Kotak FMP crisis: What you need to know

Three fixed maturity plans series from Kotak Mutual Fund settled only a part of the redemption proceeds to their unit-holders

In the past 2-3 years, investors have been growing anxious over increasing instances of rating downgrades and defaults of bonds held by debt mutual funds.

The recent episode of certain fixed maturity plans (FMPs) of Kotak Mutual Fund not paying investors in full on maturity has only made matters worse.

What was the crux of the issue?

These FMPs had invested in bonds issued by Essel Group, which was not able to pay the dues on its bonds. Hence, the FMPswere not able to pay a portion of the realisable value of the debt securities — pertaining to Essel Group — to the investors.

The entire episode

Three FMP series from Kotak Mutual Fund — 192, 127 and 183 — that matured on April 4, 8 and 10, respectively, settled only a part of the redemption proceeds to their unit-holders. Two of the FMPs (series 127 and 183) had invested in debentures of distressed Essel Group companies — Konti Infrapower and Multiventures, and Edisons Utility Works. These debentures had a A+(SO) rating and carried the maturity date of April 8, 2019.

Though these debentures were secured by a pledge of equity shares of Zee Entertainment Enterprises, Kotak AMC decided not to invoke the pledged shares and liquidate the securities. Why?

If the AMC or other lenders chose to sell the pledged shares, it would have resulted in a steep erosion of the underlying value of such shares, fetching a very low amount for the AMC. This, in turn, would have hurt investors as they would have realised only a meagre portion of the value of debt securities pertaining to Essel Group. So, lenders including Kotak AMC entered into an agreement with the promoters of Essel Group, deciding not to sell the pledged shares and provide time till September 30, 2019. Kotak FMP series 183 and 192 also had investments in the defaulted debentures issued by the IL&FS Transportation Networks, wherein the recovery is sill uncertain and will depend on the resolution plan achieved by the new board/NCLT (National Company Law Tribunal).

What next for investors

Ideally, on the maturity of an FMP, an investor gets the principal amount and the returns (accrued interest) on his investment. In this case, since Essel Group has not been able to pay the dues on bonds issued by it, investors will be paid the amount excluding the portion stuck in the three debentures.

While the unit-holders in Kotak FMP series 127 and 192 got their principal amount along with some portion of the returns, the unit-holders in series 183 received marginally less than the original amount invested.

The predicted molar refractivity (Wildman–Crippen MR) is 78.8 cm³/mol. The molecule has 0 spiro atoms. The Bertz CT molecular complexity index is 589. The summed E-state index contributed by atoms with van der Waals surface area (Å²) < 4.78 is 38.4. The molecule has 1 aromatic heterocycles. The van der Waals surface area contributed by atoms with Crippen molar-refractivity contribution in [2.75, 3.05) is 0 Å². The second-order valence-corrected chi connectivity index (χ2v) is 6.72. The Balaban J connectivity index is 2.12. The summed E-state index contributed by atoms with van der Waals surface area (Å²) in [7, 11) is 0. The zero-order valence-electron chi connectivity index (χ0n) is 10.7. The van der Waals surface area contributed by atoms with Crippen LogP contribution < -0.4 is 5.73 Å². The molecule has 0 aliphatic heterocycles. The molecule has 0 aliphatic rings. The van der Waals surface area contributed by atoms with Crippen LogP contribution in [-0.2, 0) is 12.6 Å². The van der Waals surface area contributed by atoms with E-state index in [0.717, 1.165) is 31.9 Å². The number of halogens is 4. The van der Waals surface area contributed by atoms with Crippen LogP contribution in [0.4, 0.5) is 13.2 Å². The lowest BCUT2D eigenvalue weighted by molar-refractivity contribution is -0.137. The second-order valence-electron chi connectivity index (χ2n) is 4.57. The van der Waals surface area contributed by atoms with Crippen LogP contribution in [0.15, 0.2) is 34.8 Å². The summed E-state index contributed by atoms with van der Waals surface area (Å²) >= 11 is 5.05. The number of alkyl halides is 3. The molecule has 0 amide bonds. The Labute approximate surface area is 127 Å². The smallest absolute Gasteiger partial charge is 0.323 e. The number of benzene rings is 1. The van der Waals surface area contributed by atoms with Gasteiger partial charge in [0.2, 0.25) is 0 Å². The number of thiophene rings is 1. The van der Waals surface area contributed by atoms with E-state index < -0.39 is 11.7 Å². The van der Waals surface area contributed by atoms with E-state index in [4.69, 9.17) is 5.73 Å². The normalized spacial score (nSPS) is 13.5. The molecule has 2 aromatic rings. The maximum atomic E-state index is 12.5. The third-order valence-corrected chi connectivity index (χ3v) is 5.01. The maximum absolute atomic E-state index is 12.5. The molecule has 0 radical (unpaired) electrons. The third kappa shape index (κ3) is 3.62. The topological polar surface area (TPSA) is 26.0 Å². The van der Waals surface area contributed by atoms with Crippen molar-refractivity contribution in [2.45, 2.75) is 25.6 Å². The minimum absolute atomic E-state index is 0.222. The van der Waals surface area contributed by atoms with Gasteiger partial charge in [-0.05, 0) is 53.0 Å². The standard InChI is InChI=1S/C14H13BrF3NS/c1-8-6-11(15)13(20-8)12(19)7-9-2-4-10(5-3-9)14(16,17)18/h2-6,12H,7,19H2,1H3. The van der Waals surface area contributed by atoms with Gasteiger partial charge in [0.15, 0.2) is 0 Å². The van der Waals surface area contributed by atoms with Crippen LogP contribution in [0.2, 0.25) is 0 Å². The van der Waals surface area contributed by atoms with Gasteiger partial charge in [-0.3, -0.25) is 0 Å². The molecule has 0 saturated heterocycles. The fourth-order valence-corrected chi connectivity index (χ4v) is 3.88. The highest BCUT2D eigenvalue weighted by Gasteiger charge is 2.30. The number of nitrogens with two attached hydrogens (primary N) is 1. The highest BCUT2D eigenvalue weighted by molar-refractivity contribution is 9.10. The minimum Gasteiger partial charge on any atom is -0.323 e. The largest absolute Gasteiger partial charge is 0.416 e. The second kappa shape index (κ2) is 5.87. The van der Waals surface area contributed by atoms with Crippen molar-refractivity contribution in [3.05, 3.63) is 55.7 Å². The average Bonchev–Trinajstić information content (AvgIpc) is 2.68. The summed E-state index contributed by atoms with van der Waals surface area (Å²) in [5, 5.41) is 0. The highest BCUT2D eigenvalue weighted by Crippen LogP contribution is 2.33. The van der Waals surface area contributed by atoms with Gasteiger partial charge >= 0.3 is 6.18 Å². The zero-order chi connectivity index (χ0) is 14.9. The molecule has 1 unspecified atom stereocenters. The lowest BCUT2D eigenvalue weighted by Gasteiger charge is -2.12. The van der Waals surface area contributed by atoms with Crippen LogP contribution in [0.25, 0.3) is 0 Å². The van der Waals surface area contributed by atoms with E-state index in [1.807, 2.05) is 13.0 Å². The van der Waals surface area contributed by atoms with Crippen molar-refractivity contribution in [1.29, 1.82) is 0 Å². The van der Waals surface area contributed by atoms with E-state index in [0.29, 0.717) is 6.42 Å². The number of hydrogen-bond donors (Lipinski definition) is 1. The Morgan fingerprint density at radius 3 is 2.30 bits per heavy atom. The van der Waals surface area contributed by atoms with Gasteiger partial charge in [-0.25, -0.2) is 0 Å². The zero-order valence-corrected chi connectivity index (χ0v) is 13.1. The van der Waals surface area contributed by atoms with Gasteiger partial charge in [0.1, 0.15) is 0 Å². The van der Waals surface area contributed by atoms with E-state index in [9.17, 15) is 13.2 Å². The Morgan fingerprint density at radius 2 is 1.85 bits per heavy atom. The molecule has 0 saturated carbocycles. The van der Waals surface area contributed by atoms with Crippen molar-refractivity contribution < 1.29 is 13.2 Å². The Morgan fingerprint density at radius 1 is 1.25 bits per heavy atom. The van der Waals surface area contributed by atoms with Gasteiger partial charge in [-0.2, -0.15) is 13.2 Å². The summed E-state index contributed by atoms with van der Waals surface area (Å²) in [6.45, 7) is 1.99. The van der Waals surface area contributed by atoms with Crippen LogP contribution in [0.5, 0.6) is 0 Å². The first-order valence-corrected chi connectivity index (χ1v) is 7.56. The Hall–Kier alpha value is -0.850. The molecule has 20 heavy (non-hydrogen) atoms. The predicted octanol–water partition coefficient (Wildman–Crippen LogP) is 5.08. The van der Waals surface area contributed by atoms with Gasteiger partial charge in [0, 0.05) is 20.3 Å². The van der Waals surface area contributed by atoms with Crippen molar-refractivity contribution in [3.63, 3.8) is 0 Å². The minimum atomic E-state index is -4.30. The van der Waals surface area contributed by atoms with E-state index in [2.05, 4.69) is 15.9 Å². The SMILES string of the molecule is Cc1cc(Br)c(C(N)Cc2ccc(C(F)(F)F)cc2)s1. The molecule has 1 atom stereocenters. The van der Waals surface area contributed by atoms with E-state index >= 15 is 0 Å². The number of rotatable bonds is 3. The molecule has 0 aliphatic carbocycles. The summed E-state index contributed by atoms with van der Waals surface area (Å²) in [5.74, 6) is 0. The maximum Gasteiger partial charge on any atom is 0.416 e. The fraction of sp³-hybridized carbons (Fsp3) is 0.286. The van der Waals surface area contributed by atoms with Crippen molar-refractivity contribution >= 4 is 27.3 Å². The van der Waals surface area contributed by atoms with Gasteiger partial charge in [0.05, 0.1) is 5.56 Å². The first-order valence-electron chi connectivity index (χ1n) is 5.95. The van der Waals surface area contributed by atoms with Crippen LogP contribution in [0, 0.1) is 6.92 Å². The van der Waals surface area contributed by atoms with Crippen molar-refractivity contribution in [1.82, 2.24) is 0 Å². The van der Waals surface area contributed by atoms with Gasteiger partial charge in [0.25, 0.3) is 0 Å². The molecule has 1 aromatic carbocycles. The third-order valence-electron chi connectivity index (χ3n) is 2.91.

Essentially, the returns (principal plus accrued interest) with respect to Essel Group is retained in the scheme. This will be paid back to the investors when Essel repays the money. If, however, Kotak AMC is not able to recover the dues from Essel Group by September 30, the investors will lose that portion of the money entirely.

The remaining three Kotak FMPs maturing in the mid of April and May will face a similar fate. If one considers their current NAV, they are expected to repay only marginally higher than the initial invested amount.

Other FMPs

HDFC AMC, which has similar issues with its FMPs with exposure to Essel Group, has instead decided to extend the maturity of the fund. It has planned to extend the maturity of HDFC FMP-XXXV-1168D-Feb 2016(1), which was earlier due for maturity on April 15, 2019, by a year. The FMP holds an investment of ₹67 crore, or 20 per cent of the assets in the two debentures issued by Essel Group companies.

According to MF research application ACEMF, 47 FMPs issued by fund houses including Aditya Birla Sun Life, HDFC, ICICI Prudential, Kotak and Reliance have investments in debentures issued by Essel Group companies — amounting to around ₹1,400 crore (as of March 2019). Of these, 23 FMPs are maturing between April and September. These AMCs are expected to either extend their maturity or hold back the assets held in the distressed assets, like how Kotak AMC did.

Watch out

These instances highlight the risk in FMPs. If you are a conservative investor, consider FMPs with relatively high-rated bonds with AAA/A+ rating in their portfolio.

You should take a close look at the intended credit profile of the FMP’s portfolio which is provided in the Scheme Information Document (SID, or offer document), at the time of the launch. Remember, since FMPs are close-ended funds, investors do not have an exit option.

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